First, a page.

6. English and Spanish
Looking for a carpet in a Spanish-speaking country? Don’t be surprised if you’re directed to a stationary store.
7. English and Japanese
Apparently, this word is a borrowing from English that changed in meaning quite drastically, so it’s safer not to say it a lot in public places.
8. English and Polish
Never order pasta at a restaurant in Poland, you’ll be disappointed, to say the least.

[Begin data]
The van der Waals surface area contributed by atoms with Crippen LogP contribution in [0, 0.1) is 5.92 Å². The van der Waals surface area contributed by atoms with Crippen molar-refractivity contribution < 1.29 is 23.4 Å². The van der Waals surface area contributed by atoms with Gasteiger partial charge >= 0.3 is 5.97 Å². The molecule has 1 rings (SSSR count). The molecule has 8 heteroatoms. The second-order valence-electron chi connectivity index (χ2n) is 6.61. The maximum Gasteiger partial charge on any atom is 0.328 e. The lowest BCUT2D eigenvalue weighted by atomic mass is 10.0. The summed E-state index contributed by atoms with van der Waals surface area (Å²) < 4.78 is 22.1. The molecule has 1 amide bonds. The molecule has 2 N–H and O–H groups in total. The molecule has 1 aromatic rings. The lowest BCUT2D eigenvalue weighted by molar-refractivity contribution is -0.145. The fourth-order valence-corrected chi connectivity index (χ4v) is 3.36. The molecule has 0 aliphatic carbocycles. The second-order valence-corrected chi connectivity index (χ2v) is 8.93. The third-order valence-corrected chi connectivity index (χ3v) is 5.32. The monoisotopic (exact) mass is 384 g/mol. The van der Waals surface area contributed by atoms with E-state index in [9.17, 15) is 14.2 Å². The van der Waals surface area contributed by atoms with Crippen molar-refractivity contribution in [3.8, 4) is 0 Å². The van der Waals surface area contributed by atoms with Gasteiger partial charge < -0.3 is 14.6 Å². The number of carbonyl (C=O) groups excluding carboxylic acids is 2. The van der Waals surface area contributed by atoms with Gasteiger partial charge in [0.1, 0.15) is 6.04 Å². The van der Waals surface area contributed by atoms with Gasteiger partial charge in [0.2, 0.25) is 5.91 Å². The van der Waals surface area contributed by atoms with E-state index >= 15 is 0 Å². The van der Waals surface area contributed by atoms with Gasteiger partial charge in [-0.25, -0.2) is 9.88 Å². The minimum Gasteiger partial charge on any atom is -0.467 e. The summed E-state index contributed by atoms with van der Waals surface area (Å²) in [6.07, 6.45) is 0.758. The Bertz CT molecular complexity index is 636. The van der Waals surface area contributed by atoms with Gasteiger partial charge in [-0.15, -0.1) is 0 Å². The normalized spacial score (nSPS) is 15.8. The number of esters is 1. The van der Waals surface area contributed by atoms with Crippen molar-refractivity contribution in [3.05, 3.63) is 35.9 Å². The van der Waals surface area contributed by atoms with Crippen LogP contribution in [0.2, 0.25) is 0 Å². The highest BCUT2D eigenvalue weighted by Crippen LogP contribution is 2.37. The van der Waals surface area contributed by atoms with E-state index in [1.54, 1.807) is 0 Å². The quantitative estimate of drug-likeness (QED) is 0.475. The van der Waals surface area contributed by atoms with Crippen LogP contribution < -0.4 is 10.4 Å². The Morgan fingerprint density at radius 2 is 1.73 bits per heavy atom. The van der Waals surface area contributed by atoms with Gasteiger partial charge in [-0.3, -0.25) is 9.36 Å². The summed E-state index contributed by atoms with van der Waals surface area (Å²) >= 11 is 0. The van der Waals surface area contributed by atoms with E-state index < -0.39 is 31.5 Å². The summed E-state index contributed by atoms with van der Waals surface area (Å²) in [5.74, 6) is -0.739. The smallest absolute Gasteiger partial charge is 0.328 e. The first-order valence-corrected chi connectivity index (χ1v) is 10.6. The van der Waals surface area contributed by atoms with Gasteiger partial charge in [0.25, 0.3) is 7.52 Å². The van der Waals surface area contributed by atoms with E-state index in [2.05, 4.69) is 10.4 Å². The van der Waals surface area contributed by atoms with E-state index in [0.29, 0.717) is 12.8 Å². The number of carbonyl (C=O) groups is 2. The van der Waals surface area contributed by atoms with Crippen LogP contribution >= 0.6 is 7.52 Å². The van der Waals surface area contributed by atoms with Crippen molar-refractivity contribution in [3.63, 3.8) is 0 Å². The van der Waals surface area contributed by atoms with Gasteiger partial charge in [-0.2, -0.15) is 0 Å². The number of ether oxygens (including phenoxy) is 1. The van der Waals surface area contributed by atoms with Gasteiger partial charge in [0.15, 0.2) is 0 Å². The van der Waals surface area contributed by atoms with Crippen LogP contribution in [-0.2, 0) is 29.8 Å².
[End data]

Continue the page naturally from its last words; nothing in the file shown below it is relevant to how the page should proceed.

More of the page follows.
9. English and Hungarian
On top of it all, Hungarians pronounce this word as “former”, which only adds to the confusion.
10. English and Czech
This is the same in all Slavic languages and many other countries in Europe. Confusing, we know.